The opinion of the court was delivered by: David G. Larimer United States District Judge
Plaintiff, Javon Boatwright, appearing pro se, commenced this action under 42 U.S.C. § 1983. Plaintiff, an inmate in the custody of the New York State Department of Correctional Services ("DOCS"), alleges that his constitutional rights were violated in certain respects in 2008 and 2009, when plaintiff was confined at Southport Correctional Facility.
Plaintiff has sued two defendants, Wesley Canfield, M.D. and David Napoli, who at all relevant times were respectively the Health Services Director at Southport and the Superintendent of Southport. Defendants have moved for summary judgment. For the reasons that follow, defendants' motion is granted.
I. Eighth Amendment Claims: General Principles
The gist of plaintiff's claims in this case is that defendants have denied him adequate medical care, in violation of plaintiff's rights under the Eighth Amendment to the United States Constitution. To show that prison medical treatment was so inadequate as to amount to "cruel or unusual punishment" prohibited by the Eighth Amendment, plaintiff must prove that defendants' actions or omissions amounted to "deliberate indifference to a serious medical need." Estelle v. Gamble, 429 U.S. 97, 106 (1976).
The Second Circuit has stated that a medical need is "serious" for constitutional purposes if it presents "'a condition of urgency' that may result in 'degeneration' or 'extreme pain.'" Chance v. Armstrong, 143 F.3d 698, 702 (2d Cir. 1998) (quoting Hathaway v. Coughlin, 37 F.3d 63, 66 (2d Cir. 1994), cert. denied, 513 U.S. 1154 (1995)). See also Harrison v. Barkley, 219 F.3d 132, 136-137 (2d Cir. 2000) ("A serious medical condition exists where 'the failure to treat a prisoner's condition could result in further significant injury or the unnecessary and wanton infliction of pain'") (quoting Chance, 143 F.3d at 702). Among the relevant factors for determining whether a serious medical need exists are "[t]he existence of an injury that a reasonable doctor or patient would find important and worthy of comment or treatment; the presence of a medical condition that significantly affects an individual's daily activities; or the existence of chronic and substantial pain." Chance, 143 F.3d at 702 (internal quotation marks omitted).
As to the "deliberate indifference" component, the Supreme Court explained in Wilson v. Seiter, 501 U.S. 294, 298-99 (1991), that this standard includes both an objective and a subjective component. With respect to the objective aspect, the court must ask whether there has been a sufficiently serious deprivation of the prisoner's constitutional rights. With respect to the subjective element, the court must consider whether the deprivation was brought about by defendants in wanton disregard of those rights. Id. To establish deliberate indifference, therefore, plaintiff must prove that the defendants had a culpable state of mind and intended wantonly to inflict pain. See id. at 299; DesRosiers v. Moran, 949 F.2d 15, 19 (1st Cir. 1991); Ross v. Kelly, 784 F.Supp. 35, 44 (W.D.N.Y.), aff'd, 970 F.2d 896 (2d Cir. 1992).
The Court in Estelle also cautioned that mere negligence is not actionable. "A [prisoner's] complaint that a physician has been negligent in diagnosing or treating a medical condition does not state a valid claim of medical mistreatment under the Eighth Amendment. Medical malpractice does not become a constitutional violation merely because the victim is a prisoner." Estelle, 429 U.S. at 106. Rather, the plaintiff must allege conduct that is "repugnant to the conscience of mankind," id. at 102, or "incompatible with the evolving standards of decency that mark the progress of a maturing society," id. at 105-06. It is clear, then, that allegations of malpractice alone do not state a constitutional claim. Id. at 106 n.14; Chance, 143 F.3d at 703-04; Ross, 784 F.Supp. at 44.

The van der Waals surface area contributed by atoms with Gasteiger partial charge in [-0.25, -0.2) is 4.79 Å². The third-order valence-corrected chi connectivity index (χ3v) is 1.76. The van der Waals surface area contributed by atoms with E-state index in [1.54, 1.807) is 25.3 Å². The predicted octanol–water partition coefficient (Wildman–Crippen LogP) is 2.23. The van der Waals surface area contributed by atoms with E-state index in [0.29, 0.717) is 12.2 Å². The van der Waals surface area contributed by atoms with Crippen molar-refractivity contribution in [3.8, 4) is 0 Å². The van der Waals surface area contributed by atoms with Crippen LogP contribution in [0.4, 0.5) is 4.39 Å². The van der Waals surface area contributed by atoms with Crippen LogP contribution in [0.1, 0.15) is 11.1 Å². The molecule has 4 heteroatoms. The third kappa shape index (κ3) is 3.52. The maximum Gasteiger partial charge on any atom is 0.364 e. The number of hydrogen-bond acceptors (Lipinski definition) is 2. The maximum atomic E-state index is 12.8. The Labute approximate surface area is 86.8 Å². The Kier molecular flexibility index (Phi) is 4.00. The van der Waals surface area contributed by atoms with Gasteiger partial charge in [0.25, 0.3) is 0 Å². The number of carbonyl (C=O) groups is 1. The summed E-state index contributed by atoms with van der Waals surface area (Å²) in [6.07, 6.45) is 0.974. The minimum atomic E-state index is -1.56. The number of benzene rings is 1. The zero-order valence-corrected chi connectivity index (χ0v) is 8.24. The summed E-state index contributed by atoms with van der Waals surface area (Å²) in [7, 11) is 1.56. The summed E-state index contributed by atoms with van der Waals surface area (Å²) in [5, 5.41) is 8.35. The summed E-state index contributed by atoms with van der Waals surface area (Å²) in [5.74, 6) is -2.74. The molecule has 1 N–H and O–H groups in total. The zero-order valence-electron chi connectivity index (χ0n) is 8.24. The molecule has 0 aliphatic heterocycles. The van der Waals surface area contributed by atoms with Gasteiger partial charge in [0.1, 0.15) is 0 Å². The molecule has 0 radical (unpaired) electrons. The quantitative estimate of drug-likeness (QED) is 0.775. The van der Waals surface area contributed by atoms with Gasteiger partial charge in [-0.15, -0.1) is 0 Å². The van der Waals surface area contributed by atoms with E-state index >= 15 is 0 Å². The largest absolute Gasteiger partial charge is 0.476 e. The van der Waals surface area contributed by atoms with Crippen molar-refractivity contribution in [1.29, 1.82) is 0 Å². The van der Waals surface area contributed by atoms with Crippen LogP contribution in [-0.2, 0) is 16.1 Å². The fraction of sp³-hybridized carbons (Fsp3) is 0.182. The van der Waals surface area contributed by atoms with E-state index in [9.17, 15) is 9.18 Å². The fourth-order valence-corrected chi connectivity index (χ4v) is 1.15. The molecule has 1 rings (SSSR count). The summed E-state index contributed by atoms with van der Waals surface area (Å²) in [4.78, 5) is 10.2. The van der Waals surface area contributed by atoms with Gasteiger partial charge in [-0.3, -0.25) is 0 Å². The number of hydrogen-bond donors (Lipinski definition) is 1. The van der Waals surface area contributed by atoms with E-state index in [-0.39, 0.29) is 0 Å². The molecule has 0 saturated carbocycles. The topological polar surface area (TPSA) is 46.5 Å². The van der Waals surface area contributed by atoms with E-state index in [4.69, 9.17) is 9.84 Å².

Likewise, an inmate's "mere disagreement over the proper treatment does not create a constitutional claim. So long as the treatment given is adequate, the fact that a prisoner might prefer a different treatment does not give rise to an Eighth Amendment violation." Chance, 143 F.3d at 703; see also Bowring v. Godwin, 551 F.2d 44, 48 (4th Cir. 1977) ("The courts will not intervene upon allegations of mere negligence, mistake or difference of opinion").
II. Application to this Case
Applying these principles to the case at bar, I find that defendants are entitled to summary judgment. At most, plaintiff's allegations indicate that he disagrees with the treatment that has been provided to him. That does not give rise to an Eighth Amendment claim.
Plaintiff alleges that "at some point during his incarceration," he swallowed a "scalpel," which he describes as "a metal object used by carpenters to cut rugs ... ." Complaint at 1. He alleges that he continues to suffer pain and other adverse effects resulting from his having swallowed the "scalpel," and he insists that he should be given a "full body x-ray" because he is "sure" that fragments of the scalpel remain inside his body.
The undisputed evidence, however, establishes that abdominal x-rays and other diagnostic tests have been administered in response to plaintiff's complaints of various symptoms, that none of those tests indicated the presence of any foreign objects inside plaintiff's body, and that plaintiffs has been treated in response to his complaints. See Dkt. #7 Ex. 1. Defendants have also submitted evidence, including a declaration of Dr. Canfield, that contrary to ...